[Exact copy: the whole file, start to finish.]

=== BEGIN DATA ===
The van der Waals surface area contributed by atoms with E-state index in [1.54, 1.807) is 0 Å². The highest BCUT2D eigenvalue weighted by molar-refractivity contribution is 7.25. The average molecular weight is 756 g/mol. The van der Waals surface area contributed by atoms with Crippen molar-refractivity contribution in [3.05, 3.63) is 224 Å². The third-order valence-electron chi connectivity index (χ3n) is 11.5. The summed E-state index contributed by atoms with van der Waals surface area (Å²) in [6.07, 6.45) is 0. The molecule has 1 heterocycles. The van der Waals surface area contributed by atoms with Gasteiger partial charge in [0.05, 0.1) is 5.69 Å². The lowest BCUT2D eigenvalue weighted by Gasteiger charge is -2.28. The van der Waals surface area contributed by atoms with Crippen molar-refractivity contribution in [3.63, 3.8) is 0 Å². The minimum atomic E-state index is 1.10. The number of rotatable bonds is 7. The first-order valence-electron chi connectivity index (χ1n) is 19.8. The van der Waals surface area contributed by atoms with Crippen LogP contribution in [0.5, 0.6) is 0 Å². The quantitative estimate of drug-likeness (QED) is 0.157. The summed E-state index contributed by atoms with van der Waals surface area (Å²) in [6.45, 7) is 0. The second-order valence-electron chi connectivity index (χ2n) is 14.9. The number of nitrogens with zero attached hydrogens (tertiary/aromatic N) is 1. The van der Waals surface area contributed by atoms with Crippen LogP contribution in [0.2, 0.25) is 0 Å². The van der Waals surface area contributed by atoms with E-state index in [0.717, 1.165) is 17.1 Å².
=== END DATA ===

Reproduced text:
The van der Waals surface area contributed by atoms with E-state index in [1.54, 1.807) is 0 Å². The highest BCUT2D eigenvalue weighted by molar-refractivity contribution is 7.25. The average molecular weight is 756 g/mol. The van der Waals surface area contributed by atoms with Crippen molar-refractivity contribution in [3.05, 3.63) is 224 Å². The third-order valence-electron chi connectivity index (χ3n) is 11.5. The summed E-state index contributed by atoms with van der Waals surface area (Å²) in [6.07, 6.45) is 0. The molecule has 1 heterocycles. The van der Waals surface area contributed by atoms with Gasteiger partial charge in [0.05, 0.1) is 5.69 Å². The lowest BCUT2D eigenvalue weighted by Gasteiger charge is -2.28. The van der Waals surface area contributed by atoms with Crippen molar-refractivity contribution in [3.63, 3.8) is 0 Å². The minimum atomic E-state index is 1.10. The number of rotatable bonds is 7. The first-order valence-electron chi connectivity index (χ1n) is 19.8. The van der Waals surface area contributed by atoms with Crippen LogP contribution in [0.5, 0.6) is 0 Å². The quantitative estimate of drug-likeness (QED) is 0.157. The summed E-state index contributed by atoms with van der Waals surface area (Å²) in [6.45, 7) is 0. The second-order valence-electron chi connectivity index (χ2n) is 14.9. The number of nitrogens with zero attached hydrogens (tertiary/aromatic N) is 1. The van der Waals surface area contributed by atoms with Crippen LogP contribution in [0.2, 0.25) is 0 Å². The van der Waals surface area contributed by atoms with E-state index in [0.717, 1.165) is 17.1 Å².